• Slippers, bathrobes and, being the Shangri-La, kimonos.
  • A night-light for those scared of the dark, or just needing to find their way to the bathroom
  • A torch by the bed in case you need it.
  • Whirlpool bath.
  • Steam free mirrors – no waiting for the steam to clear in the bathroom to apply make up.
  • Television in the mirror of the bathroom (so you can watch TV from the bath).
  • Under floor heating under warming the bathroom’s marble floor.
  • L’Occitaine toiletries and extensive amenities – comb, toothbrushes, bath salts, mouthwash, and loofah.
  • Complimentary shoe cleaning service and shoe horn.
  • Iron and ironing board.
  • Free wi-fi – this isn’t commonplace in luxury hotels – so hats off to the Shangri-La Toronto.

Smiles make luxury hotels

Valentine, barman at the Shangri-La Toronto

Receptionist Eskveidy at the Shangri-La TorontoConcierge at the Shangri-La Toronto

 

 

 

 

 

From room service to spas luxury hotels take care of all the little extras, but it’s the staff that really make the difference. Staff are intuitive to guests’ needs and go out their way to help you.

They surprise with their knowledge of your likes and dislikes (“Would you like a glass of the white wine you had last night, Mrs Lee?”), open doors, and deliver service with an unwavering smile, no matter how tired, fed up or busy they may be.

I think some people are more suited to serving the public than others – I’m certainly not one of them. So I’m always impressed by such excellent, personable service and attention to detail.

And in many respects, despite all the little extras in-room and across luxury hotels, it’s the staff that make the difference.

What are your favourite little extras found in luxury hotels?

 

Note: This is part of the #LuxuryToronto campaign brought to you by iambassador and is sponsored by the Canadian Tourism Commission, Tourism Toronto and Shangri-La Hotel Toronto. LiveShareTravel maintains full editorial control of the content published and I personally wore out the carpet doing the inventory of facilities.

 

About

LiveShareTravel's founder and editor Sarah, has long been passionate about luxury travel and, with a nose for a deal, has helped many friends book trips as affordable as they are stylish. As a journalist and travel magazine editor with expert knowledge of shared ownership, starting LiveShareTravel was a natural progression. She can't live without her smartphone, loves dancing (especially salsa), wine and massages; and is never happier than when she's wandering the world. She is co-author of The Luxury Traveller's Handbook.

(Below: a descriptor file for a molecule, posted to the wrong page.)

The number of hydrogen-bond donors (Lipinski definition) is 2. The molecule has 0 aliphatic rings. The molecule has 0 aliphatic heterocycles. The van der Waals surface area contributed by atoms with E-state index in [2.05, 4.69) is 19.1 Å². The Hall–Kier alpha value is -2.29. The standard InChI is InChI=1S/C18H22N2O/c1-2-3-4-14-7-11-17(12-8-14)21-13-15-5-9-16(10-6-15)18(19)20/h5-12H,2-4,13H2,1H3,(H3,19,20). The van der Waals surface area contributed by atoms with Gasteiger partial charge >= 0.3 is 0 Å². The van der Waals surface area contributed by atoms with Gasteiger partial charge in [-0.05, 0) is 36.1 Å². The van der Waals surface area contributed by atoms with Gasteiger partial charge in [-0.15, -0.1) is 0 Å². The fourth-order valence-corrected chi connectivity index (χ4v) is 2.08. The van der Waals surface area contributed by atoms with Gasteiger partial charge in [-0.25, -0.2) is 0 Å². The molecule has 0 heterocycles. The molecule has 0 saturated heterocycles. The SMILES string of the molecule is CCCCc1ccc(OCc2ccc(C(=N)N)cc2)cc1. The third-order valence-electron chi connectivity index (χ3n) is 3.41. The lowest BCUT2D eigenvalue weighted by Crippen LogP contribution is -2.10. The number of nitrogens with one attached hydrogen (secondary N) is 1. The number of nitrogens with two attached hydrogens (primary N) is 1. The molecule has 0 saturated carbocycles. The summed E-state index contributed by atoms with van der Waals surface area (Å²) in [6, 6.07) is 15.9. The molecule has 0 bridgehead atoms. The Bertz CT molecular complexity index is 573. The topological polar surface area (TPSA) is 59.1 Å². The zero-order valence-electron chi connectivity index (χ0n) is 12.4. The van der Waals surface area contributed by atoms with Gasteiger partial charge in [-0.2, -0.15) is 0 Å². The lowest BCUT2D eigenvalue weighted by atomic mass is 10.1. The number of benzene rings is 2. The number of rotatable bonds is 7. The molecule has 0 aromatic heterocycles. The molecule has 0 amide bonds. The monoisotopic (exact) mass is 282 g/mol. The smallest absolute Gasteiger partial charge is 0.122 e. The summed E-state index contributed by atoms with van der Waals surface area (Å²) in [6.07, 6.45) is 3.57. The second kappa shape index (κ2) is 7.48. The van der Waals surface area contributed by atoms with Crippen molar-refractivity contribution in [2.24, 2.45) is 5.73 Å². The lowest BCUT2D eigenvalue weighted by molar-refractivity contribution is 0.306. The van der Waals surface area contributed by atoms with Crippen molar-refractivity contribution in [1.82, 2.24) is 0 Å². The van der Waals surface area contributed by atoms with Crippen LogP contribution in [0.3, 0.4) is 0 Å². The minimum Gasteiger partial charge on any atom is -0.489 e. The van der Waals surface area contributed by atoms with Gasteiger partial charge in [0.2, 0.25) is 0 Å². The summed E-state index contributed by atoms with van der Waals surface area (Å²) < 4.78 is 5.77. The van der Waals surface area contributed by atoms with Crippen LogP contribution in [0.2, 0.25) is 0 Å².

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5 Responses to Luxury hotels turn attention to little details

  1. My favorite thing this spring in a well-known London hotel? Not the gorgeous bathroom, nor the robes, nor the complimentary fruit and water but when I got lost trying to find their business center, there were people strategically placed at places in the rambling, old building to guide and give directions! And they didn’t make me feel stupid!

  2. I loved my stay at Vancouver’s and Hong Kong’s Shangri-La…and yes! I loved those remote curtains!! 🙂

    It’s funny though, I normally find ‘extras’ all a la carte at some lux hotels where they charge you for everything. It was always an interesting comparison to some family-run hotels or even hostels where the price is low and you get a ton of extras for free!
    Kudos to Shangri-La for giving your money’s worth!
    PS–That birds sculpture scares me! Hitchcock, anyone? 😉

  3. Well said Sarah Lee – and well done Shangri-La for thinking of just about everything. Free WiFi is good, as it is surprising how many relatively expensive hotels either restrict access or only provide paid for WiFi. But – Wow – free WiFi and an in-room iPad! That is being spoilt. Speaking of which, TV in bathroom is a personal favourite pamper, and I agree with Sarah on the importance of engaged and engaging staff who seem to genuinely give a damn. I recommend Red Carnation Hotels. My most memorable hotel stay ever was in one the brand’s central London properties.